Allotment Project: Annual Review 2021 – 2022
“The allotment project’s focus is all about small things”
For the people that come to the allotment for mental health support – small acts of kindness, small contributions to the space, and gentle support rather than a major intervention brings about great change.
People often arrive anxious, feeling low and isolated, so our starting point is with grounding and encouraging people to notice and focus on the small things – the feeling of the fuzzy plants in our sensory garden, the smell of our lemon balm, the bees, butterflies and the buds appearing on our flowers – this is an effective way to relax the mind and body, to connect with the space and encourage interest. Then we share the purpose of our space – to grow food and sustain our food projects – and we thank people for coming because everything they do whilst with us, will positively impact the result –the growing of food which contributes to the 23,797 meals and recipe bags produced during the year.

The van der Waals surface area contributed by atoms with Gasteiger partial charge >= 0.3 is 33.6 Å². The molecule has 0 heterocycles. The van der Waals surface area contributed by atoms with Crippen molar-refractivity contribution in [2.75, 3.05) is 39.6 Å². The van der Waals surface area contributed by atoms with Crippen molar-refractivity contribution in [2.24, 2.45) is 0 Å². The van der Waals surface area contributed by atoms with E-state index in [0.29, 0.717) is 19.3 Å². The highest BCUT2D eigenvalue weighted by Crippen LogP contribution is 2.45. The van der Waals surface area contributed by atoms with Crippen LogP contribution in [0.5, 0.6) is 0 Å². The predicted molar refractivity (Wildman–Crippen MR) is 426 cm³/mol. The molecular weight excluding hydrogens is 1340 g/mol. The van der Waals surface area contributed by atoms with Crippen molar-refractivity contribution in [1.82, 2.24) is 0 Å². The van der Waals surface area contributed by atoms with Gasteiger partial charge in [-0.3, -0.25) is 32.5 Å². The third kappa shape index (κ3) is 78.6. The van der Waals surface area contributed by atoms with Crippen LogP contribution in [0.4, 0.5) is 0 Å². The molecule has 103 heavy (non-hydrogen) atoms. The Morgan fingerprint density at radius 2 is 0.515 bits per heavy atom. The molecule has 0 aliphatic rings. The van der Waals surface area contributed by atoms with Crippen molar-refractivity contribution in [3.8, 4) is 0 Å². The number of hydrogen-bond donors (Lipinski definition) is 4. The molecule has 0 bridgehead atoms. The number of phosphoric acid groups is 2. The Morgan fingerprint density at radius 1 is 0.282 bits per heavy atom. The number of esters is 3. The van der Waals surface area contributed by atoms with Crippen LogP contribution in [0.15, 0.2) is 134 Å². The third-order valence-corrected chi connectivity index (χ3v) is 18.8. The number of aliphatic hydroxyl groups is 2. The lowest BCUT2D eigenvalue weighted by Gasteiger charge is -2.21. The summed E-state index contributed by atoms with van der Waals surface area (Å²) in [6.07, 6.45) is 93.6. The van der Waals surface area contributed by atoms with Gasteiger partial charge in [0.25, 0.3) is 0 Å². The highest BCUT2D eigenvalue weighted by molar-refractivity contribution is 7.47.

People leave us feeling better. They tell us that they have a greater sense of purpose, improved wellbeing and often go on to try our other activities, or become volunteers because they have not only passively enjoyed our garden, but they have actively contributed to our charity’s work.
Everyone who attends the allotment has a small stake in the garden’s outcome and that is an integral part of the difference we make.
Without each volunteer and each person – the allotment, our food supply and our food projects would not exist at all.
Callum’s experiences of the connection with our Food For All Team sums it up.
Callum supported the Breakfast Project during the pandemic and then the food team over Christmas. He is now an allotment volunteer. He is a chef, a carer for his mum and grew up in the care system. He struggles to manage stress and worry and he comes to the allotment to relax.
“It is like a little oasis in the city, everyone is so quiet and laid back. I have met really kind, helpful people and I feel like I am building a network. Growing up I was expected to talk to people I had just met about really difficult stuff. At the allotment, you don’t have to talk about anything but the people there are open and you build up trust, so I know I could talk to them if I needed to.”
Callum has learned lots of new skills at the plot and led activities at an event. He is currently being supported to complete a carer’s assessment and explore opportunities to change career.
Find out more about our allotment.